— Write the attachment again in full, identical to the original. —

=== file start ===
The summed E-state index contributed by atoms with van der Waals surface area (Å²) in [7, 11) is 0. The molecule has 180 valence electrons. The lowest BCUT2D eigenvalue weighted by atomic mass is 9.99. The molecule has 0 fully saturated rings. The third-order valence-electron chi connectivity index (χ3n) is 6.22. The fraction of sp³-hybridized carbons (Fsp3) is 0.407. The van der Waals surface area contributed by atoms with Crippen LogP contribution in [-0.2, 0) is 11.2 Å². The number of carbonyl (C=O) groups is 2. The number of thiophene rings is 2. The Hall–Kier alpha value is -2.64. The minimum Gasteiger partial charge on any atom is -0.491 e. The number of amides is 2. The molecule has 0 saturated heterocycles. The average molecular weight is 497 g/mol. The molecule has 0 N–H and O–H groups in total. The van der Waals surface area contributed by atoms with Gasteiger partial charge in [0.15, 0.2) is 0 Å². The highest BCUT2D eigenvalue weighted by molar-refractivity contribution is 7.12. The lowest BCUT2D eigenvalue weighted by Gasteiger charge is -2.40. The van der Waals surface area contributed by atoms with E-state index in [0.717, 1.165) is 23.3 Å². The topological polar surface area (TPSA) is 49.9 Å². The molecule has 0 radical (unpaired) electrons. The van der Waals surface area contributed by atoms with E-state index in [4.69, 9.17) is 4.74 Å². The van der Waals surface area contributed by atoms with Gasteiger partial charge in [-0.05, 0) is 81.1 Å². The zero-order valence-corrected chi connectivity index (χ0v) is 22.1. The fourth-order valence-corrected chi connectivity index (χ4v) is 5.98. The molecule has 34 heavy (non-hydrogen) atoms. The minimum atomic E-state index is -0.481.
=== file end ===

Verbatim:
The summed E-state index contributed by atoms with van der Waals surface area (Å²) in [7, 11) is 0. The molecule has 180 valence electrons. The lowest BCUT2D eigenvalue weighted by atomic mass is 9.99. The molecule has 0 fully saturated rings. The third-order valence-electron chi connectivity index (χ3n) is 6.22. The fraction of sp³-hybridized carbons (Fsp3) is 0.407. The van der Waals surface area contributed by atoms with Crippen LogP contribution in [-0.2, 0) is 11.2 Å². The number of carbonyl (C=O) groups is 2. The number of thiophene rings is 2. The Hall–Kier alpha value is -2.64. The minimum Gasteiger partial charge on any atom is -0.491 e. The number of amides is 2. The molecule has 0 saturated heterocycles. The average molecular weight is 497 g/mol. The molecule has 0 N–H and O–H groups in total. The van der Waals surface area contributed by atoms with Gasteiger partial charge in [0.15, 0.2) is 0 Å². The highest BCUT2D eigenvalue weighted by molar-refractivity contribution is 7.12. The lowest BCUT2D eigenvalue weighted by Gasteiger charge is -2.40. The van der Waals surface area contributed by atoms with E-state index in [0.717, 1.165) is 23.3 Å². The topological polar surface area (TPSA) is 49.9 Å². The molecule has 0 radical (unpaired) electrons. The van der Waals surface area contributed by atoms with E-state index in [4.69, 9.17) is 4.74 Å². The van der Waals surface area contributed by atoms with Gasteiger partial charge in [-0.05, 0) is 81.1 Å². The zero-order valence-corrected chi connectivity index (χ0v) is 22.1. The fourth-order valence-corrected chi connectivity index (χ4v) is 5.98. The molecule has 34 heavy (non-hydrogen) atoms. The minimum atomic E-state index is -0.481.